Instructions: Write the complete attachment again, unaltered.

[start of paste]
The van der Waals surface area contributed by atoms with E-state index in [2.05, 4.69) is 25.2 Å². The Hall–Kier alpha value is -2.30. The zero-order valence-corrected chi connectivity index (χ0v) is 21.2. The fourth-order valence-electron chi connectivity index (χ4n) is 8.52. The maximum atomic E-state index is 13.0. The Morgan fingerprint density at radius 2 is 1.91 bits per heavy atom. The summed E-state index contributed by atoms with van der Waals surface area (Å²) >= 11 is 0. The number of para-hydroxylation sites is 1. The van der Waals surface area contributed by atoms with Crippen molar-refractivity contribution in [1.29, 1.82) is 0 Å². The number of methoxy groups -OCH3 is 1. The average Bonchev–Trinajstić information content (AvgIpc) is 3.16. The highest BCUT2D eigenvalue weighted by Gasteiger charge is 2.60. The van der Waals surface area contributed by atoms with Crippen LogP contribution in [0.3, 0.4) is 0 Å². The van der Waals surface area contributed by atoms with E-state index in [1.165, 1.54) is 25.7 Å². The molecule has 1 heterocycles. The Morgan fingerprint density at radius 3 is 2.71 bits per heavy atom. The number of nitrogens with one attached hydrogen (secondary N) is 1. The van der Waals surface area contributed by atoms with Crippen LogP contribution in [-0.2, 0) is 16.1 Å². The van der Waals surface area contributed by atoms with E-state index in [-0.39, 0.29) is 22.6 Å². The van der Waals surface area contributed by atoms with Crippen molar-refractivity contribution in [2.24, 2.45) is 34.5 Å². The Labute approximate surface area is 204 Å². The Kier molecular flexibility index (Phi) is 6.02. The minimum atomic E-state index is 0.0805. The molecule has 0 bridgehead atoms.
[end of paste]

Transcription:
The van der Waals surface area contributed by atoms with E-state index in [2.05, 4.69) is 25.2 Å². The Hall–Kier alpha value is -2.30. The zero-order valence-corrected chi connectivity index (χ0v) is 21.2. The fourth-order valence-electron chi connectivity index (χ4n) is 8.52. The maximum atomic E-state index is 13.0. The Morgan fingerprint density at radius 2 is 1.91 bits per heavy atom. The summed E-state index contributed by atoms with van der Waals surface area (Å²) >= 11 is 0. The number of para-hydroxylation sites is 1. The van der Waals surface area contributed by atoms with Crippen molar-refractivity contribution in [1.29, 1.82) is 0 Å². The number of methoxy groups -OCH3 is 1. The average Bonchev–Trinajstić information content (AvgIpc) is 3.16. The highest BCUT2D eigenvalue weighted by Gasteiger charge is 2.60. The van der Waals surface area contributed by atoms with Crippen LogP contribution in [0.3, 0.4) is 0 Å². The van der Waals surface area contributed by atoms with E-state index in [1.165, 1.54) is 25.7 Å². The molecule has 1 heterocycles. The Morgan fingerprint density at radius 3 is 2.71 bits per heavy atom. The number of nitrogens with one attached hydrogen (secondary N) is 1. The van der Waals surface area contributed by atoms with Crippen LogP contribution in [-0.2, 0) is 16.1 Å². The van der Waals surface area contributed by atoms with E-state index in [-0.39, 0.29) is 22.6 Å². The van der Waals surface area contributed by atoms with Crippen molar-refractivity contribution in [2.24, 2.45) is 34.5 Å². The Labute approximate surface area is 204 Å². The Kier molecular flexibility index (Phi) is 6.02. The minimum atomic E-state index is 0.0805. The molecule has 0 bridgehead atoms.